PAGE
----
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Sequences and series .

  1. Nov 7, 2004 #1
    Sequences and series.....

    My text book says that a progression is another name for a series, but the dictionary says it is another name for a sequence - which is it?
  2. jcsd
  3. Nov 7, 2004 #2


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    3. A continuous series; a sequence.
    -The American Heritage® Dictionary of the English Language

    I think it is both.
  4. Nov 7, 2004 #3


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    A sequence is an ordered set of terms, {[itex]t_i[/itex]}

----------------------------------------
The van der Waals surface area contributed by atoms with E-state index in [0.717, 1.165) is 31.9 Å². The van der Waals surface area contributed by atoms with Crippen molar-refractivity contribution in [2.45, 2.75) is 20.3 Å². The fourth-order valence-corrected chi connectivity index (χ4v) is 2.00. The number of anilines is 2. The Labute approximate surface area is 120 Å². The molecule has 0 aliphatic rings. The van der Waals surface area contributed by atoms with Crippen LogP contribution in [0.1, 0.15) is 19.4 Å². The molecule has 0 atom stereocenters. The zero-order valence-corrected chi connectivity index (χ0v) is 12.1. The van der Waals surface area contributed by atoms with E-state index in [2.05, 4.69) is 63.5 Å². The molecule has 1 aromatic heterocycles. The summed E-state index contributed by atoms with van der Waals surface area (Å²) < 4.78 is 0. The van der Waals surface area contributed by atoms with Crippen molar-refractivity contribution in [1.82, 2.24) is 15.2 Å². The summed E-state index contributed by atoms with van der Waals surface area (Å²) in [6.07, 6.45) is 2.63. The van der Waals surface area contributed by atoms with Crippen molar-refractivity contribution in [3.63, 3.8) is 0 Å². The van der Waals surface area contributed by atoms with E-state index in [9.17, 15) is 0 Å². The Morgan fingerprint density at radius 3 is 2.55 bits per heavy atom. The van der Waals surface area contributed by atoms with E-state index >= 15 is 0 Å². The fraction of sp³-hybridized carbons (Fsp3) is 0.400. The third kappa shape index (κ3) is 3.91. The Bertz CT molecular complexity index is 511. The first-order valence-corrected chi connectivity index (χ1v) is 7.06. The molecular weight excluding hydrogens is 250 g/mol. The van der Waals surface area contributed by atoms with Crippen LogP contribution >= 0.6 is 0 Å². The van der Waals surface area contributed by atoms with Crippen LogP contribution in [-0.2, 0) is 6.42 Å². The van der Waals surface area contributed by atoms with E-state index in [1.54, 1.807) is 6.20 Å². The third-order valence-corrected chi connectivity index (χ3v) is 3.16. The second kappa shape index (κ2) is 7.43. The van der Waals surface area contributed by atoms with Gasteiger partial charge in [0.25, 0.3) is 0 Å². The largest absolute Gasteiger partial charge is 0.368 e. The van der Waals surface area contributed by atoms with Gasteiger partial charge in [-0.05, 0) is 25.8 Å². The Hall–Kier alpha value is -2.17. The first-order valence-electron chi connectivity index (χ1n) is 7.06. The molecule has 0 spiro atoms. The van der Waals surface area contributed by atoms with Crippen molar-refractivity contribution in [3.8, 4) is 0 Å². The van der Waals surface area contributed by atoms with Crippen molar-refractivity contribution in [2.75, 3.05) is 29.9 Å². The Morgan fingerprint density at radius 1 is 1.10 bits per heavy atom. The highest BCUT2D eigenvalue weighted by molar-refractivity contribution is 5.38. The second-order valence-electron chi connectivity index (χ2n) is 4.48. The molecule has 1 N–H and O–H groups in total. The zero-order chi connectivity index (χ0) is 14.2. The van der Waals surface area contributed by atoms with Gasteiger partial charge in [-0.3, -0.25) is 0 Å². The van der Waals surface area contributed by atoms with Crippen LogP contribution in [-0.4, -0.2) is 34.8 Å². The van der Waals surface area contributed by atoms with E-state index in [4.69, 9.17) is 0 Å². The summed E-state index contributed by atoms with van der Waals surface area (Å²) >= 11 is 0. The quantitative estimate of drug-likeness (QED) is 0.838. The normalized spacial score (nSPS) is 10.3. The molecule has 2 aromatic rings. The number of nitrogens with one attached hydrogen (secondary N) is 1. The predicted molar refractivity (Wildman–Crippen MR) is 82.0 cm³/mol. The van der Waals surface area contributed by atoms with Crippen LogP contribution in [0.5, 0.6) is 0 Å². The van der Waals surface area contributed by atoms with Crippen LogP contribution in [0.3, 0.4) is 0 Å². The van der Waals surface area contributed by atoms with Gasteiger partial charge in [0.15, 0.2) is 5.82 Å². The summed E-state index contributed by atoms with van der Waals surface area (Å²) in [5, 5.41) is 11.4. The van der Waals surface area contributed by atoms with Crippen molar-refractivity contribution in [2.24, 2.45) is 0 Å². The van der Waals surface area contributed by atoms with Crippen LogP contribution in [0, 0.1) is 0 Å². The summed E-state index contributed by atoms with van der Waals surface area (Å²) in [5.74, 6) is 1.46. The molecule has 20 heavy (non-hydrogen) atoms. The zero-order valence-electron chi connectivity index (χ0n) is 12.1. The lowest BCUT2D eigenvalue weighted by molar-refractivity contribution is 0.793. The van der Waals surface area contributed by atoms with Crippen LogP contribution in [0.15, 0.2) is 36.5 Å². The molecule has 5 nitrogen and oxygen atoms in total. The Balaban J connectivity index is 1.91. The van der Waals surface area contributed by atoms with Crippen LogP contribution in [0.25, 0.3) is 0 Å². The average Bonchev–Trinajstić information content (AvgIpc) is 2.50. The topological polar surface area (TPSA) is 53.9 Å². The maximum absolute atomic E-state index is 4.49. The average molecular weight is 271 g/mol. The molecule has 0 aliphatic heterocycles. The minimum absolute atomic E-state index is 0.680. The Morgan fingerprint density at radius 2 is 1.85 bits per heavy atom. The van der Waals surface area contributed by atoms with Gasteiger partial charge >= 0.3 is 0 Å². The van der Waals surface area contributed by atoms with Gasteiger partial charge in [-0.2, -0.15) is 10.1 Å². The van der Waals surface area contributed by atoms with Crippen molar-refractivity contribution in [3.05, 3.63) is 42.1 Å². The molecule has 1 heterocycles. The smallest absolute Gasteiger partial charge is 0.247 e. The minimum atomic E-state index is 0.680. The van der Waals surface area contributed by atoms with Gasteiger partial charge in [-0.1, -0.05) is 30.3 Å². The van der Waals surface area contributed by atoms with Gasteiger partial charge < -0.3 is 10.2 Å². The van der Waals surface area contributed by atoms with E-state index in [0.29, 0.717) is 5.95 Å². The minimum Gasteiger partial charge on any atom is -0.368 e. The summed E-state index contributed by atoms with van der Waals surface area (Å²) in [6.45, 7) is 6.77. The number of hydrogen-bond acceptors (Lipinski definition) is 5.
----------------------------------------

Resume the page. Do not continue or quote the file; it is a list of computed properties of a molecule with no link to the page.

A series is a sum of terms, [itex]\sum t_i[/itex]

    Mathworld defines a 'progression' as synonymous with 'sequence'.

    PS : An English dictionary does not necessarily know the mathematical difference between a sequence and a series.
    Last edited: Nov 7, 2004
  5. Nov 9, 2004 #4
    A series is a special kind of sequence.

    if your sequence is x1, x2, x3, x4, x5...

    then the series it produces is x1, x1+x2, x1+x2+x3, x1+x2+x3+x4, ...

    which we can re-label as y1, y2, y3, y4, ...

    and this is a new sequence.

    so if a progression is a series, then it is automatically a type of sequence.

    Also, there are arithmetic progressions, geometric progressions, and others. My idea of progression is any sequence, including the special sequence called a series.
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